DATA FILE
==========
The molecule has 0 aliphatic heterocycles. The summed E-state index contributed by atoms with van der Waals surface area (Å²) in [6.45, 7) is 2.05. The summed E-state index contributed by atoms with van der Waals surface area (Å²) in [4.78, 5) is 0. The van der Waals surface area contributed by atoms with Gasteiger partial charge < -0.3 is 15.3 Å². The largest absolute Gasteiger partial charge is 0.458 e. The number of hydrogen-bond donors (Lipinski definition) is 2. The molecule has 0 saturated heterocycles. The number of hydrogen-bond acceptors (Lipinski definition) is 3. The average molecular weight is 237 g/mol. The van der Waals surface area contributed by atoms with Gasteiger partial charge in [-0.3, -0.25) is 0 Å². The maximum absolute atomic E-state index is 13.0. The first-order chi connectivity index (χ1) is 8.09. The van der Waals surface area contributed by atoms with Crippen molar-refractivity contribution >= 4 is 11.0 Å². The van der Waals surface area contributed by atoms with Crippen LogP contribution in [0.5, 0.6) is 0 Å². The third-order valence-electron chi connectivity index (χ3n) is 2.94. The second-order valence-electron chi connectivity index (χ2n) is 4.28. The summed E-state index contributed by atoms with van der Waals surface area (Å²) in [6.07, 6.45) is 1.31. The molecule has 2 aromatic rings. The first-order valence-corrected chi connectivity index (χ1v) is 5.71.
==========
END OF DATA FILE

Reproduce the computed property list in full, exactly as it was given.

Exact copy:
The molecule has 0 aliphatic heterocycles. The summed E-state index contributed by atoms with van der Waals surface area (Å²) in [6.45, 7) is 2.05. The summed E-state index contributed by atoms with van der Waals surface area (Å²) in [4.78, 5) is 0. The van der Waals surface area contributed by atoms with Gasteiger partial charge < -0.3 is 15.3 Å². The largest absolute Gasteiger partial charge is 0.458 e. The number of hydrogen-bond donors (Lipinski definition) is 2. The molecule has 0 saturated heterocycles. The number of hydrogen-bond acceptors (Lipinski definition) is 3. The average molecular weight is 237 g/mol. The van der Waals surface area contributed by atoms with Gasteiger partial charge in [-0.3, -0.25) is 0 Å². The maximum absolute atomic E-state index is 13.0. The first-order chi connectivity index (χ1) is 8.09. The van der Waals surface area contributed by atoms with Crippen molar-refractivity contribution >= 4 is 11.0 Å². The van der Waals surface area contributed by atoms with Crippen LogP contribution in [0.5, 0.6) is 0 Å². The third-order valence-electron chi connectivity index (χ3n) is 2.94. The second-order valence-electron chi connectivity index (χ2n) is 4.28. The summed E-state index contributed by atoms with van der Waals surface area (Å²) in [6.07, 6.45) is 1.31. The molecule has 2 aromatic rings. The first-order valence-corrected chi connectivity index (χ1v) is 5.71.